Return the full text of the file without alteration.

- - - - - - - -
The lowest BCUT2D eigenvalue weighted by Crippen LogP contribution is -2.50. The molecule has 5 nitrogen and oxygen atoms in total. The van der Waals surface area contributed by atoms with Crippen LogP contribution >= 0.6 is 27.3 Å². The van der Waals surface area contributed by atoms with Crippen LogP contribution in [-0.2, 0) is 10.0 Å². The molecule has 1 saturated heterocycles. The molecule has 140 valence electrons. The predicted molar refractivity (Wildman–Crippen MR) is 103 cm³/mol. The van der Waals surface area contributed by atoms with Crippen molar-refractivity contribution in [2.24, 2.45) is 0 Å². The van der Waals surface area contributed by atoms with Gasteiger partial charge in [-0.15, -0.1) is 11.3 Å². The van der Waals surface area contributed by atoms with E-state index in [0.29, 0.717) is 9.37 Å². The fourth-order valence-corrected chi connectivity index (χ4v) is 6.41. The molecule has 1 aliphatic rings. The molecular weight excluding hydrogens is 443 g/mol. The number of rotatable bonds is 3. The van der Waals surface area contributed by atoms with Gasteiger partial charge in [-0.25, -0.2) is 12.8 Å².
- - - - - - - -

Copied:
The lowest BCUT2D eigenvalue weighted by Crippen LogP contribution is -2.50. The molecule has 5 nitrogen and oxygen atoms in total. The van der Waals surface area contributed by atoms with Crippen LogP contribution >= 0.6 is 27.3 Å². The van der Waals surface area contributed by atoms with Crippen LogP contribution in [-0.2, 0) is 10.0 Å². The molecule has 1 saturated heterocycles. The molecule has 140 valence electrons. The predicted molar refractivity (Wildman–Crippen MR) is 103 cm³/mol. The van der Waals surface area contributed by atoms with Crippen molar-refractivity contribution in [2.24, 2.45) is 0 Å². The van der Waals surface area contributed by atoms with Gasteiger partial charge in [-0.15, -0.1) is 11.3 Å². The van der Waals surface area contributed by atoms with E-state index in [0.29, 0.717) is 9.37 Å². The fourth-order valence-corrected chi connectivity index (χ4v) is 6.41. The molecule has 1 aliphatic rings. The molecular weight excluding hydrogens is 443 g/mol. The number of rotatable bonds is 3. The van der Waals surface area contributed by atoms with Gasteiger partial charge in [-0.25, -0.2) is 12.8 Å².